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Navigating Life Beyond Cancer: Overcoming Anxiety As A Survivor

Posted on June 3, 2024 by Henry Ford Health Staff

From an initial diagnosis to treatments, recovery and beyond, cancer can be an anxiety-filled journey from start to finish. For many, the weight of fear doesn’t always easily go away once a clean bill of health is received.

“Once someone is cancer free, the anxiety and fear doesn’t typically just stop,” says Michael Ryan, Psy.D., a psychologist at Henry Ford Health who works with cancer patients and their loved ones. “Sometimes it transitions from concerns about making it through each day to reach a cancer-free state, to worrying about how to resume normal life routines while staying cancer free.”

Here, Dr. Ryan delves into how people can overcome this anxiety and what family and friends can do to help their loved ones.

What do people get anxious about after becoming cancer free?

“The most common concern is fear of recurrence,” Dr. Ryan explains. “Many cancer survivors fear the uncertainty and challenging journey of cancer treatment again.” 

Others fear the reintroduction of pre-cancer activities and responsibilities. Whether it be returning to work, engaging in social activities or reconnecting intimately with a partner, “what was previously normal can unexpectedly become anxiety-inducing,” she says.  

Family dynamics may also shift once a family member is diagnosed with cancer, and it can be a difficult transition back to the new normal.

“For example, a son or daughter might take on more responsibility when a parent is diagnosed,” Dr. Ryan says. “For that parent, regaining a sense of normalcy and control over once-filled roles can be filled with apprehension.”

It’s also not uncommon for cancer survivors to struggle with self-consciousness about physical changes resulting from cancer or cancer treatment, adding another layer of stress and anxiety.  

What does this anxiety look like?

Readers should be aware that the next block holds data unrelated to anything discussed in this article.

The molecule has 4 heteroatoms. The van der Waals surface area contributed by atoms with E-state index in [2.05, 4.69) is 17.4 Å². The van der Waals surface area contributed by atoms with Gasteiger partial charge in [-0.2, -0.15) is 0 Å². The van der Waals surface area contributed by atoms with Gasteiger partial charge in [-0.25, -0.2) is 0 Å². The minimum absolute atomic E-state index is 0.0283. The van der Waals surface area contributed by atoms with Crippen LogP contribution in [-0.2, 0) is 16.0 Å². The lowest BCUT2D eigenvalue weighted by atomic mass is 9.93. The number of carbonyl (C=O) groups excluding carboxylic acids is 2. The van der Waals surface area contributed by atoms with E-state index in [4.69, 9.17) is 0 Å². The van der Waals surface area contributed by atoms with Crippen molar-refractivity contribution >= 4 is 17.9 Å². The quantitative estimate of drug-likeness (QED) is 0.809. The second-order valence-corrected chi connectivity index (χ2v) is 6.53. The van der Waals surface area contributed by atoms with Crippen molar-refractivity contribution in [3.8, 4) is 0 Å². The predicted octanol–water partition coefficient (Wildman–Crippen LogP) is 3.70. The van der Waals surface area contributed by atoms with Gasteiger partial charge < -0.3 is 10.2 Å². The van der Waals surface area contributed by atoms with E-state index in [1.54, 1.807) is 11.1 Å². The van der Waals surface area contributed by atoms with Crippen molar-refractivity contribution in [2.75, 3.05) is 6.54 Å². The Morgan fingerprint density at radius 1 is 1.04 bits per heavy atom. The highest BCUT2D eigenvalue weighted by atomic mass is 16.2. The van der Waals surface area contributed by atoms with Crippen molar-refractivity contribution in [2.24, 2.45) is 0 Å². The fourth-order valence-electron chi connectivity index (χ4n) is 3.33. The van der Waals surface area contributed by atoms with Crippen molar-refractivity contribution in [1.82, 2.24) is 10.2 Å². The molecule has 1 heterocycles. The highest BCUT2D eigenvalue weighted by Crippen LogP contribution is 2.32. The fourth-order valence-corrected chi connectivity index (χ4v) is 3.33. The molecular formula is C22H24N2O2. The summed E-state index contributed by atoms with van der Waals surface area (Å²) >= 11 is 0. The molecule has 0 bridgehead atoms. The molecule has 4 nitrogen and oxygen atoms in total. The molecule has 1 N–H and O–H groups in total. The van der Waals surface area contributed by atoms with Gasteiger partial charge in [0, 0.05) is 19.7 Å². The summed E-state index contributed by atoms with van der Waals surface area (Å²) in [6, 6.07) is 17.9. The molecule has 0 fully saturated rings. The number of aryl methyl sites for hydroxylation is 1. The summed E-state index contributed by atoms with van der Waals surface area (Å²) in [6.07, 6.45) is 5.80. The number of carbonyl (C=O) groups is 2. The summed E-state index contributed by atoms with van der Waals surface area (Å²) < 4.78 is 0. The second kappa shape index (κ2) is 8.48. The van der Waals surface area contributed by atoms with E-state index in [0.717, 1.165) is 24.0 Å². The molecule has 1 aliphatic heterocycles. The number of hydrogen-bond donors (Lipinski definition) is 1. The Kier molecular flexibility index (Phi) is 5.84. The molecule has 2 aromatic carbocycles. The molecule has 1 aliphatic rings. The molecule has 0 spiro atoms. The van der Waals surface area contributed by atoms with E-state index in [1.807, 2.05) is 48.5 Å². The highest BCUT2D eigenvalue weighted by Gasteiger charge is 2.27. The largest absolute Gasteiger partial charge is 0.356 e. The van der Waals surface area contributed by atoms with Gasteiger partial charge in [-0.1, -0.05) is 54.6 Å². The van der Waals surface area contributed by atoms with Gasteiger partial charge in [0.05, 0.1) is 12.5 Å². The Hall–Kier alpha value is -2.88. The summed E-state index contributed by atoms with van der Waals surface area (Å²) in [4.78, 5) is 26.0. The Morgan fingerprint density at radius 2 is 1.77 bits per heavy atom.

Some people may begin avoiding things that remind them of their cancer and treatment. This can lead to missing important healthcare appointments, including surveillance scans and even preventative tests.  

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Alternately, others may become hyper focused on every health concern. "Some people worry that every little ache and pain popping up means the cancer is back,” says Dr. Ryan. 

How can people overcome this anxiety?

There are lots of ways to manage anxious feelings:

  • Get educated and stay informed. Keep appointments and stay up to date on all your health care needs. “People who are informed have the power of knowledge,” Dr. Ryan says. “They know what signs and symptoms to look out for, when to seek medical guidance and have peace of mind they are still healthy and cancer free.”
  • Embrace healthy behaviors. Eating a balanced diet, exercising, keeping healthcare appointments, and being active and social are all excellent ways to not only maintain your health, but get your mind off the cancer and resume a sense of normalcy.
  • Talk it out. It’s also helpful to talk with someone, whether that’s a doctor, a family member or friend, professional therapist, or anyone else you trust. Expressing your fears out loud and talking through them with someone else can help you get to the source of the anxiety and initiate steps to improve it.

As a family member, friend or former caregiver, encouraging healthy behaviors, providing a calming presence, and actively listening during anxious moments can help a cancer survivor find a better sense of peace and well-being. 

Reviewed by Michael Ryan, Psy.D., clinical director of supportive oncology services at Henry Ford Health.

Categories : FeelWell

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